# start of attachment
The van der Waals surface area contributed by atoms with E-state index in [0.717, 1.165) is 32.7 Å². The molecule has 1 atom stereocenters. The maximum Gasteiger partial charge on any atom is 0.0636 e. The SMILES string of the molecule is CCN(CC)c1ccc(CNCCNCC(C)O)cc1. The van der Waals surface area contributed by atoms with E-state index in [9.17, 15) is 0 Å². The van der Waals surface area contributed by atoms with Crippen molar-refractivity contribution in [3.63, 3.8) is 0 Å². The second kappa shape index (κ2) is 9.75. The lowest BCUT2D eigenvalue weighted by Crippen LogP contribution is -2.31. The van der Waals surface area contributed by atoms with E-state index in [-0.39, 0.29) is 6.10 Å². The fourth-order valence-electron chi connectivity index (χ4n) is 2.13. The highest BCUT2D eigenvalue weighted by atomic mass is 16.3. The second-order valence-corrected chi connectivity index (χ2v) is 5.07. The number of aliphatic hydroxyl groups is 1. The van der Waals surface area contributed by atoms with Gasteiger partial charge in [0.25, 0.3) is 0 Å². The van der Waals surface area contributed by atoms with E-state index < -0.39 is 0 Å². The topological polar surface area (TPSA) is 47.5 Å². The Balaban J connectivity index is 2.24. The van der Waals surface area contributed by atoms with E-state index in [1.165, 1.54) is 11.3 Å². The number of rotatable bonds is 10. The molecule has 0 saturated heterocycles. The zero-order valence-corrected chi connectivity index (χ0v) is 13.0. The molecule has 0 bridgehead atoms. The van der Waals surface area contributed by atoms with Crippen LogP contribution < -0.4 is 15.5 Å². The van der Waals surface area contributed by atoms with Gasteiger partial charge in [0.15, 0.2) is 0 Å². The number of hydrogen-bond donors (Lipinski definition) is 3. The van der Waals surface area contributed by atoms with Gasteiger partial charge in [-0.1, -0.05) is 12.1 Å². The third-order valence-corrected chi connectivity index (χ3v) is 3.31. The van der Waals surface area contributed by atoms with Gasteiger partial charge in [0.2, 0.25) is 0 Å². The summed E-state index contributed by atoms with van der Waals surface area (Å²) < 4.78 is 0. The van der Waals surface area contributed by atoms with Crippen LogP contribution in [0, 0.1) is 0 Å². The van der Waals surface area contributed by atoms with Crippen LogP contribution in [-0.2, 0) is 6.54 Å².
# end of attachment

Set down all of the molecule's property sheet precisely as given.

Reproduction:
The van der Waals surface area contributed by atoms with E-state index in [0.717, 1.165) is 32.7 Å². The molecule has 1 atom stereocenters. The maximum Gasteiger partial charge on any atom is 0.0636 e. The SMILES string of the molecule is CCN(CC)c1ccc(CNCCNCC(C)O)cc1. The van der Waals surface area contributed by atoms with E-state index in [9.17, 15) is 0 Å². The van der Waals surface area contributed by atoms with Crippen molar-refractivity contribution in [3.63, 3.8) is 0 Å². The second kappa shape index (κ2) is 9.75. The lowest BCUT2D eigenvalue weighted by Crippen LogP contribution is -2.31. The van der Waals surface area contributed by atoms with E-state index in [-0.39, 0.29) is 6.10 Å². The fourth-order valence-electron chi connectivity index (χ4n) is 2.13. The highest BCUT2D eigenvalue weighted by atomic mass is 16.3. The second-order valence-corrected chi connectivity index (χ2v) is 5.07. The number of aliphatic hydroxyl groups is 1. The van der Waals surface area contributed by atoms with Gasteiger partial charge in [0.25, 0.3) is 0 Å². The van der Waals surface area contributed by atoms with E-state index < -0.39 is 0 Å². The topological polar surface area (TPSA) is 47.5 Å². The Balaban J connectivity index is 2.24. The van der Waals surface area contributed by atoms with E-state index in [1.165, 1.54) is 11.3 Å². The number of rotatable bonds is 10. The molecule has 0 saturated heterocycles. The zero-order valence-corrected chi connectivity index (χ0v) is 13.0. The molecule has 0 bridgehead atoms. The van der Waals surface area contributed by atoms with Crippen LogP contribution < -0.4 is 15.5 Å². The van der Waals surface area contributed by atoms with Gasteiger partial charge in [0.15, 0.2) is 0 Å². The number of hydrogen-bond donors (Lipinski definition) is 3. The van der Waals surface area contributed by atoms with Gasteiger partial charge in [-0.1, -0.05) is 12.1 Å². The third-order valence-corrected chi connectivity index (χ3v) is 3.31. The van der Waals surface area contributed by atoms with Gasteiger partial charge in [0.2, 0.25) is 0 Å². The summed E-state index contributed by atoms with van der Waals surface area (Å²) < 4.78 is 0. The van der Waals surface area contributed by atoms with Crippen LogP contribution in [0, 0.1) is 0 Å². The van der Waals surface area contributed by atoms with Crippen LogP contribution in [-0.2, 0) is 6.54 Å².